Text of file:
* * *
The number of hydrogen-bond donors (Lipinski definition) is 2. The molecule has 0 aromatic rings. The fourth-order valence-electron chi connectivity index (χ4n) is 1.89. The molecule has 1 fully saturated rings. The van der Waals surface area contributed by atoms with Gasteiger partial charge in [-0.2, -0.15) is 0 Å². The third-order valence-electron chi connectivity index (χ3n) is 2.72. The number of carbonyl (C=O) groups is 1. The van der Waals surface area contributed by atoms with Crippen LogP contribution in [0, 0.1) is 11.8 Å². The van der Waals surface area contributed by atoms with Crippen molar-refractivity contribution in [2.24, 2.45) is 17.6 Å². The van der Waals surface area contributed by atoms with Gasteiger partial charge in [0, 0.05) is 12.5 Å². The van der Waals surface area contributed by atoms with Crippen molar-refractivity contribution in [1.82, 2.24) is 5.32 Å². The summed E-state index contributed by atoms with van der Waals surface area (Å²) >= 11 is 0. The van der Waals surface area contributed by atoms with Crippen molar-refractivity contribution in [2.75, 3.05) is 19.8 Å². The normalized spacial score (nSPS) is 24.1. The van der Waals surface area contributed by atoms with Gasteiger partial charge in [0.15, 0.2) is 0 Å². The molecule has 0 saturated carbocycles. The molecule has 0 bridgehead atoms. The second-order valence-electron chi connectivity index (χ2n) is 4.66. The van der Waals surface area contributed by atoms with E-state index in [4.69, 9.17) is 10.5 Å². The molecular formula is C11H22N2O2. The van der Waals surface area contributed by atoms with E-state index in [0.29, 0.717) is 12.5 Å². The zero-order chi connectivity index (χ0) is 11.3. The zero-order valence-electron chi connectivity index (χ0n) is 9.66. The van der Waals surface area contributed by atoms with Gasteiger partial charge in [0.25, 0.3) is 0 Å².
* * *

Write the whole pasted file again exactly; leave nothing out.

The number of hydrogen-bond donors (Lipinski definition) is 2. The molecule has 0 aromatic rings. The fourth-order valence-electron chi connectivity index (χ4n) is 1.89. The molecule has 1 fully saturated rings. The van der Waals surface area contributed by atoms with Gasteiger partial charge in [-0.2, -0.15) is 0 Å². The third-order valence-electron chi connectivity index (χ3n) is 2.72. The number of carbonyl (C=O) groups is 1. The van der Waals surface area contributed by atoms with Crippen LogP contribution in [0, 0.1) is 11.8 Å². The van der Waals surface area contributed by atoms with Crippen molar-refractivity contribution in [2.24, 2.45) is 17.6 Å². The van der Waals surface area contributed by atoms with Gasteiger partial charge in [0, 0.05) is 12.5 Å². The van der Waals surface area contributed by atoms with Crippen molar-refractivity contribution in [1.82, 2.24) is 5.32 Å². The summed E-state index contributed by atoms with van der Waals surface area (Å²) >= 11 is 0. The van der Waals surface area contributed by atoms with Crippen molar-refractivity contribution in [2.75, 3.05) is 19.8 Å². The normalized spacial score (nSPS) is 24.1. The van der Waals surface area contributed by atoms with Gasteiger partial charge in [0.15, 0.2) is 0 Å². The molecule has 0 saturated carbocycles. The molecule has 0 bridgehead atoms. The second-order valence-electron chi connectivity index (χ2n) is 4.66. The van der Waals surface area contributed by atoms with E-state index in [4.69, 9.17) is 10.5 Å². The molecular formula is C11H22N2O2. The van der Waals surface area contributed by atoms with E-state index in [0.29, 0.717) is 12.5 Å². The zero-order chi connectivity index (χ0) is 11.3. The zero-order valence-electron chi connectivity index (χ0n) is 9.66. The van der Waals surface area contributed by atoms with Gasteiger partial charge in [0.25, 0.3) is 0 Å².